If you start playing a game that provides the number and variety of permutations a player is looking for, then novelty will endure a long time, and loyalty will grow and set in over time also. It did for me with City of Heroes, and i maintain a sub out of loyalty to the game and community because the game held me for long enough to generate that loyalty.

The MMO industry is a young one, with limited experience in the durability of certain paradigms. Its learning, and this is evident from the number of MMO's that are trying to be original, but are still falling into the same ruts and pitfalls as other games before them, although each takes a slightly different path to the same end.

Unfortunately, the best way to recapture the magic is to play a different game. This means trying other, maybe new games, with standards or paradigms that are possibly more up to date. Your own standards may then be revised and updated, and the old game you were so in love with may not look so shiny anymore, though you may have fond memories. Or, possibly, you may realise just what a good game you've invested all your time in and start to appreciate it all over again. I went through exactly this process with Guildwars.

Eventually though, all mmo games will lose their novelty, if not continually pushed to innovate and grow.

Posted: Apr 25th 2011 9:36AM Deadalon said

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@Maraq

True that all games will lose their charm if they dont continue to get new and exiting things. And thats probalby why ppl come to the point where there is talk about recapturing stuff. That would not be needed in a good evolving long term MMO game. Sadly none of the games currently on the market are even gonna be trying that (exept EVE maybe).

Even the sub based games have put most of their developers on new projects and switched in some interns that are supposed to keep the game in maintainance mode. Name WOW, AOC and WAR for example. And these are the games where ppl actually expect more innovating development work cause they are sub based.

Some ppl think this is question of money vs design. The thing is.. Devs know this all along and they need to design a game from day 1 that can evolve over long period of time. They are not.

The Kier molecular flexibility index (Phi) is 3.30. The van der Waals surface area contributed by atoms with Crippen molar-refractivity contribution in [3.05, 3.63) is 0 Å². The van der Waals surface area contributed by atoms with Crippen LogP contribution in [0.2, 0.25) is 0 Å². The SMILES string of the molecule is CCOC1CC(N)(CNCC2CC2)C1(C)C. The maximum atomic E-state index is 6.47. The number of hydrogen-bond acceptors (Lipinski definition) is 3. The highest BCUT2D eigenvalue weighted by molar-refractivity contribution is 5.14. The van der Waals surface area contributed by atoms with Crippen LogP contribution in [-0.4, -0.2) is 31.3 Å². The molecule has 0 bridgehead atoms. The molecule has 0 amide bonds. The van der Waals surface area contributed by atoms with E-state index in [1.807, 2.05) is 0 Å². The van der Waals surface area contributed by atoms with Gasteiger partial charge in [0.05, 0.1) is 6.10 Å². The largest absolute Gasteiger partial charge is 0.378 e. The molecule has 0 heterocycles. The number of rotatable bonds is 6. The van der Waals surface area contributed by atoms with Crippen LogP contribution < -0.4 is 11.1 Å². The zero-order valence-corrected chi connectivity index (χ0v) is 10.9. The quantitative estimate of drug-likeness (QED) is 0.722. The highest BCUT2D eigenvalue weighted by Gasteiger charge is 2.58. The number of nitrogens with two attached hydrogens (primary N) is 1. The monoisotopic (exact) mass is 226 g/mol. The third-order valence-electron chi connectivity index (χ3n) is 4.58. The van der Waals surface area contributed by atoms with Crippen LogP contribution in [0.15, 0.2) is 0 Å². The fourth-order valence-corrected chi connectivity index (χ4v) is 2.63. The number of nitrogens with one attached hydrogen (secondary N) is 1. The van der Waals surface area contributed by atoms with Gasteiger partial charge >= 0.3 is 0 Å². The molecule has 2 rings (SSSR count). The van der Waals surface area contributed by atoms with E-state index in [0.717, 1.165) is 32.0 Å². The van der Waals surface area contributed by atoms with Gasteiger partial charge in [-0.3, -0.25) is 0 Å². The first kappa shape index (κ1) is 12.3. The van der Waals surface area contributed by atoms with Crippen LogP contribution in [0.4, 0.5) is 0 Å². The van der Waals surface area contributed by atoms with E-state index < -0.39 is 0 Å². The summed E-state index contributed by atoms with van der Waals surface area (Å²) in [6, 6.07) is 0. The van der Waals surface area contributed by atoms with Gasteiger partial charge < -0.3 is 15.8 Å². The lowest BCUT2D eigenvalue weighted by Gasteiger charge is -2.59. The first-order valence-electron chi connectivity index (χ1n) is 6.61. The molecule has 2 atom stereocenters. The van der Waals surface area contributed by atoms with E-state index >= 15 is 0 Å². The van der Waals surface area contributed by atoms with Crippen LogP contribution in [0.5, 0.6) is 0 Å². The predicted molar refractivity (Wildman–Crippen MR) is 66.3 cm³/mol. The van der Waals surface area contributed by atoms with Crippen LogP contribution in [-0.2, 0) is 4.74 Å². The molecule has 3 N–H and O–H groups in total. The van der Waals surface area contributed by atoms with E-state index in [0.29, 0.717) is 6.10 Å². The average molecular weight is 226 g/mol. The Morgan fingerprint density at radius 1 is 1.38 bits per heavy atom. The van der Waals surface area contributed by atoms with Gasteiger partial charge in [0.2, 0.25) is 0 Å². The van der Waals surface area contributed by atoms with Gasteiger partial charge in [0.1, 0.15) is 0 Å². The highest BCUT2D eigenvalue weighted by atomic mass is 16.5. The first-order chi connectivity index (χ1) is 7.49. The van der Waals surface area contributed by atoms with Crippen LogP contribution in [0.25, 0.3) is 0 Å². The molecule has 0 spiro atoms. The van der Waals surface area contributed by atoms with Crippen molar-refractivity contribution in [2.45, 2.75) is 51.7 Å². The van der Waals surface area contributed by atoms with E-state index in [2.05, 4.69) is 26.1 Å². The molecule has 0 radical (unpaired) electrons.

And money vs design becomes sort a joke when you see BLizzard sending out patch 4.1 in the fastest selling expansion ever. That just shows how total arrogance and lack of respect for the subscripton based gamers.
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Posted: Apr 25th 2011 9:34AM Sente said

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It will be a bit tricky to get back to that point, because it is not just about how they game works or how you approach the game, but also how every other player you may come in contact with in the game.

Playing and fun is about learning to master something really, make discoveries of different kinds etc. Going back to old games may not work here, because our experiences are different from then - so learning and discovery will be different.

Posted: Apr 25th 2011 10:32AM DataShade said

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Eh. There are more MMOs out there than I can count. If, 12 years later, you don't enjoy the original EQ (which still exists, and which recently made news for starting a new progression server), and can't find a game you like among the hundreds out there... well, there's a saying: "the only constant among all of your failed relationships is you."

Posted: Apr 25th 2011 10:22AM Aganazer said

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EQ was the first stepping stone on the path toward the soulless cookie cutter quest grind we are so disenchanted with these days. It was the first MMOG with a "right" way of playing as defined by the developers. The "wonder" was lost because there is nothing to wonder about anymore.

If only more games would draw from AC and UO. Just create the tools and the systems then let the players decide what to do with them. Fewer limits on what we can and cannot do. More ways to express individuality.

I used to dream about the possibilities in a MMOG. Now they are all laid out for me in a short bullet point list before the game is even done being designed.

Posted: Apr 25th 2011 10:18AM Tom in VA said